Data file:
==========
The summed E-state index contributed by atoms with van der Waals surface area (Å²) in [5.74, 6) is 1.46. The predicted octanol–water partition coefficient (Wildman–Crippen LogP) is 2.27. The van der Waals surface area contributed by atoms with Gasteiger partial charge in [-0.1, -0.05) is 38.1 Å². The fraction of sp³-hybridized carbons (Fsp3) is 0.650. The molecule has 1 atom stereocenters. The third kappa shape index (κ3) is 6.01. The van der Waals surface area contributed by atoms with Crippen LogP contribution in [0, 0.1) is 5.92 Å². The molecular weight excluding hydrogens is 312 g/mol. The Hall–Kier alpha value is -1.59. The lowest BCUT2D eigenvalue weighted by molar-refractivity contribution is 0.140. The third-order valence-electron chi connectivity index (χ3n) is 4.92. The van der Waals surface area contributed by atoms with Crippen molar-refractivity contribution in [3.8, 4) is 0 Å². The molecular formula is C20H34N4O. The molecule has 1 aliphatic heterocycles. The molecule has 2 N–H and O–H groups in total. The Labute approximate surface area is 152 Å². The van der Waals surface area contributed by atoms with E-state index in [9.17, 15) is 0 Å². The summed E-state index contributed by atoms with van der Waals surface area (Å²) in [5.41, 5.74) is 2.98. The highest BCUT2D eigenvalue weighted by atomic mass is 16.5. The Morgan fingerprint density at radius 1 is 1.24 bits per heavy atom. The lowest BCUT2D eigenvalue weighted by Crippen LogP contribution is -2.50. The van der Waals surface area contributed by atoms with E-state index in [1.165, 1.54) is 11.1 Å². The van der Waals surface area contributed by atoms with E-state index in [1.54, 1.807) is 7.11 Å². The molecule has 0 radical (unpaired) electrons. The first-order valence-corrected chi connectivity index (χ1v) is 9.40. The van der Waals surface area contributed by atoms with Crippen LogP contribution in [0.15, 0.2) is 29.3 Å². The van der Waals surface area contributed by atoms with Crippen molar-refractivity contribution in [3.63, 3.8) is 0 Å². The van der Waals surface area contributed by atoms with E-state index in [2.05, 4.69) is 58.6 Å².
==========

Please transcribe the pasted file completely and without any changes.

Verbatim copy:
The summed E-state index contributed by atoms with van der Waals surface area (Å²) in [5.74, 6) is 1.46. The predicted octanol–water partition coefficient (Wildman–Crippen LogP) is 2.27. The van der Waals surface area contributed by atoms with Gasteiger partial charge in [-0.1, -0.05) is 38.1 Å². The fraction of sp³-hybridized carbons (Fsp3) is 0.650. The molecule has 1 atom stereocenters. The third kappa shape index (κ3) is 6.01. The van der Waals surface area contributed by atoms with Crippen LogP contribution in [0, 0.1) is 5.92 Å². The molecular weight excluding hydrogens is 312 g/mol. The Hall–Kier alpha value is -1.59. The lowest BCUT2D eigenvalue weighted by molar-refractivity contribution is 0.140. The third-order valence-electron chi connectivity index (χ3n) is 4.92. The van der Waals surface area contributed by atoms with Crippen molar-refractivity contribution in [3.8, 4) is 0 Å². The molecular formula is C20H34N4O. The molecule has 1 aliphatic heterocycles. The molecule has 2 N–H and O–H groups in total. The Labute approximate surface area is 152 Å². The van der Waals surface area contributed by atoms with E-state index in [9.17, 15) is 0 Å². The summed E-state index contributed by atoms with van der Waals surface area (Å²) in [5.41, 5.74) is 2.98. The highest BCUT2D eigenvalue weighted by atomic mass is 16.5. The Morgan fingerprint density at radius 1 is 1.24 bits per heavy atom. The lowest BCUT2D eigenvalue weighted by Crippen LogP contribution is -2.50. The van der Waals surface area contributed by atoms with E-state index in [1.165, 1.54) is 11.1 Å². The van der Waals surface area contributed by atoms with E-state index in [1.54, 1.807) is 7.11 Å². The molecule has 0 radical (unpaired) electrons. The first-order valence-corrected chi connectivity index (χ1v) is 9.40. The van der Waals surface area contributed by atoms with Crippen LogP contribution in [0.15, 0.2) is 29.3 Å². The van der Waals surface area contributed by atoms with Crippen molar-refractivity contribution in [3.63, 3.8) is 0 Å². The van der Waals surface area contributed by atoms with E-state index in [2.05, 4.69) is 58.6 Å².